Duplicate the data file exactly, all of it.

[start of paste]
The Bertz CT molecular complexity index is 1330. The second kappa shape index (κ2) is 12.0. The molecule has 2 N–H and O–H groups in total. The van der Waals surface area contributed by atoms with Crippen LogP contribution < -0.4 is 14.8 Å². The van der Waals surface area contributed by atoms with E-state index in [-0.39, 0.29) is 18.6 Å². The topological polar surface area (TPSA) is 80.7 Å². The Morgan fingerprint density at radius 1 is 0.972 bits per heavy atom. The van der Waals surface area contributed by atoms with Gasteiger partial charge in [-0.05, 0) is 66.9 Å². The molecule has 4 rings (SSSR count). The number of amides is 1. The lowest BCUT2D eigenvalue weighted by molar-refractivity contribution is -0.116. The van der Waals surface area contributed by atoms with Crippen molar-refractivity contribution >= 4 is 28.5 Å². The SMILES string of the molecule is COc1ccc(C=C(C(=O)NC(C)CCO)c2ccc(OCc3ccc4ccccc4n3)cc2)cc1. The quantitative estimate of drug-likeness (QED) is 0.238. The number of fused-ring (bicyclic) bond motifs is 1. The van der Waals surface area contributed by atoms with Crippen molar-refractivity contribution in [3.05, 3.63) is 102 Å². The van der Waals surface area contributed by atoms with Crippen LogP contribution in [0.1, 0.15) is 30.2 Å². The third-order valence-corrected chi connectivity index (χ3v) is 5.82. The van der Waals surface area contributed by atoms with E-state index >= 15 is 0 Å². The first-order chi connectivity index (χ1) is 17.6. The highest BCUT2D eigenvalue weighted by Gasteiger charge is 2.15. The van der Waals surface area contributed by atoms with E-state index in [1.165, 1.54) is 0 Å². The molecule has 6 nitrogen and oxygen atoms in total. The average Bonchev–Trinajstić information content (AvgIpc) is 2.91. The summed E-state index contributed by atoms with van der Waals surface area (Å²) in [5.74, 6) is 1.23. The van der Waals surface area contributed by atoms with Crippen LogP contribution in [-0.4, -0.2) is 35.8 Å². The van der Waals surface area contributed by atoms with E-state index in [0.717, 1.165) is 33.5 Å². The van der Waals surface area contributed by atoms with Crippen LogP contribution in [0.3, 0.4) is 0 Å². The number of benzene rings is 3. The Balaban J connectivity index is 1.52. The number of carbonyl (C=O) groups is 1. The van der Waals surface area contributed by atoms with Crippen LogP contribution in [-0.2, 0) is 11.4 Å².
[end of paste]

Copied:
The Bertz CT molecular complexity index is 1330. The second kappa shape index (κ2) is 12.0. The molecule has 2 N–H and O–H groups in total. The van der Waals surface area contributed by atoms with Crippen LogP contribution < -0.4 is 14.8 Å². The van der Waals surface area contributed by atoms with E-state index in [-0.39, 0.29) is 18.6 Å². The topological polar surface area (TPSA) is 80.7 Å². The Morgan fingerprint density at radius 1 is 0.972 bits per heavy atom. The van der Waals surface area contributed by atoms with Gasteiger partial charge in [-0.05, 0) is 66.9 Å². The molecule has 4 rings (SSSR count). The number of amides is 1. The lowest BCUT2D eigenvalue weighted by molar-refractivity contribution is -0.116. The van der Waals surface area contributed by atoms with Crippen molar-refractivity contribution >= 4 is 28.5 Å². The SMILES string of the molecule is COc1ccc(C=C(C(=O)NC(C)CCO)c2ccc(OCc3ccc4ccccc4n3)cc2)cc1. The quantitative estimate of drug-likeness (QED) is 0.238. The number of fused-ring (bicyclic) bond motifs is 1. The van der Waals surface area contributed by atoms with Crippen molar-refractivity contribution in [3.05, 3.63) is 102 Å². The van der Waals surface area contributed by atoms with Crippen LogP contribution in [0.1, 0.15) is 30.2 Å². The third-order valence-corrected chi connectivity index (χ3v) is 5.82. The van der Waals surface area contributed by atoms with E-state index >= 15 is 0 Å². The first-order chi connectivity index (χ1) is 17.6. The highest BCUT2D eigenvalue weighted by Gasteiger charge is 2.15. The van der Waals surface area contributed by atoms with E-state index in [1.165, 1.54) is 0 Å². The molecule has 6 nitrogen and oxygen atoms in total. The average Bonchev–Trinajstić information content (AvgIpc) is 2.91. The summed E-state index contributed by atoms with van der Waals surface area (Å²) in [5.74, 6) is 1.23. The van der Waals surface area contributed by atoms with Crippen LogP contribution in [-0.4, -0.2) is 35.8 Å². The van der Waals surface area contributed by atoms with E-state index in [0.717, 1.165) is 33.5 Å². The van der Waals surface area contributed by atoms with Crippen LogP contribution in [0.3, 0.4) is 0 Å². The number of benzene rings is 3. The Balaban J connectivity index is 1.52. The number of carbonyl (C=O) groups is 1. The van der Waals surface area contributed by atoms with Crippen LogP contribution in [-0.2, 0) is 11.4 Å².